The principle of a slave state is that it evaluates every human being on its territory from the point of view of the interests of the slave state and arranges his/her existence accordingly. If he/she has, according to this evaluation, a value only as a menial worker, he/she must continue to do his/her menial job. If he/she would not, he/she was, in Stalin’s Russia, branded as a “parasite” and sent to a labor camp.

In Stalin’s Russia, Einstein would have found himself in such a camp because no one, except an equally great genius, could originally recognize him until he received, at the age of 43, a Nobel Prize (with an understated lame definition). But before Hitler turned Germany into a slave state, it was free enough to value Einstein (a Jew!).

Then he left Nazi Germany for the United States, where in his letter of 1939 he convinced President Roosevelt to start the development of the “atom bombs,” to be ahead of Nazi Germany and Japan. On the other hand, Hitler halted the development of “atom bombs” in Germany, and Japan proved to be far behind.

Thus Einstein, who initially was thought to be just crazy, saved the free world from a German or Japanese atomic conquest.

How will the United States be able to hold out against the slave state of China when the latter transforms its 1.331 billion people (plus those who will grow up during that transformation and minus children and invalids) into producers and users of its latest weapons?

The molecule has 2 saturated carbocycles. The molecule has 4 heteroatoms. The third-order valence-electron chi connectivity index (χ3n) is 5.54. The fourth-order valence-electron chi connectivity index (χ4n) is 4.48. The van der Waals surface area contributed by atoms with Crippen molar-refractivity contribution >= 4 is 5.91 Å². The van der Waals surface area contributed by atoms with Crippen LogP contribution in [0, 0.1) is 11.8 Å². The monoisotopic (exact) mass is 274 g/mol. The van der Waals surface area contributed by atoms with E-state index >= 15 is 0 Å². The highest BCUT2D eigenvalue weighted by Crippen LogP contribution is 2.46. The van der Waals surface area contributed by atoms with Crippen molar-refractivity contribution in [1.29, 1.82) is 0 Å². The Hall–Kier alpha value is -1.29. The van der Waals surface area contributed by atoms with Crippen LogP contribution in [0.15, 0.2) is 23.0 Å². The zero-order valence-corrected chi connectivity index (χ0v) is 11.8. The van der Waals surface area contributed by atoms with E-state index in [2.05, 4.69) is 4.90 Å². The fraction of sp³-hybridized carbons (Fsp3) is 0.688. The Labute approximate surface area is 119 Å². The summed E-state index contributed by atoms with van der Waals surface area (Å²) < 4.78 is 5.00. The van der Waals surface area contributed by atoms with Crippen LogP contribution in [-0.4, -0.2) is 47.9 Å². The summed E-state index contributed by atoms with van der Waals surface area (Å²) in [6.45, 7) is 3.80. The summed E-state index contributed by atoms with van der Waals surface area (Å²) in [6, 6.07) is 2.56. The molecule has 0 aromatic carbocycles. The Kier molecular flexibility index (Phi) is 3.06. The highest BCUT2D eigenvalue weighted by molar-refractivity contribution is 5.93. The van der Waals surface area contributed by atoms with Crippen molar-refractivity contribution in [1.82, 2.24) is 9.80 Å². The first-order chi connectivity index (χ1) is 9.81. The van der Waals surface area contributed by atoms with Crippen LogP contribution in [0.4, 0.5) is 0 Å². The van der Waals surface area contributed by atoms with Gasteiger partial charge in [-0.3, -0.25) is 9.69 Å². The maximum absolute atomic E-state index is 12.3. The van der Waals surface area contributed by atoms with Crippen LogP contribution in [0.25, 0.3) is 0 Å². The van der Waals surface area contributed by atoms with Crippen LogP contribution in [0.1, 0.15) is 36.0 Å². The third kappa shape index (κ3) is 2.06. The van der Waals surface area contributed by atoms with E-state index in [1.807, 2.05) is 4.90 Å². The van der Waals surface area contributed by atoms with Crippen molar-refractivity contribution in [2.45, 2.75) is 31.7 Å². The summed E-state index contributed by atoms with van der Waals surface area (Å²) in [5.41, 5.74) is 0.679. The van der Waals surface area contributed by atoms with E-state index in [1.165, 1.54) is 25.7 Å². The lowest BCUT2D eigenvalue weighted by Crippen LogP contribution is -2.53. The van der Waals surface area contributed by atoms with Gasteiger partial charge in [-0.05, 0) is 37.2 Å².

I will try to answer this in my next column.

What is tragic is that I, an American since 1972, have never heard any top official or an officer explaining how to defend the United States against a “developed” China, and I have never heard that someone (a U.S. president?) has even tried to imagine how this can be done.

You can e-mail me at navlev@cloud9.net.

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Before the origin of Stalin’s Russia and Hitler’s Germany, all countries were divided into “developed,” that is, developed industrially (read:scientifically and technologically), and “backward,” that is, not developed industrially, but engaged in farming, ranching, and...
Thursday, 12 November 2009 08:42 AM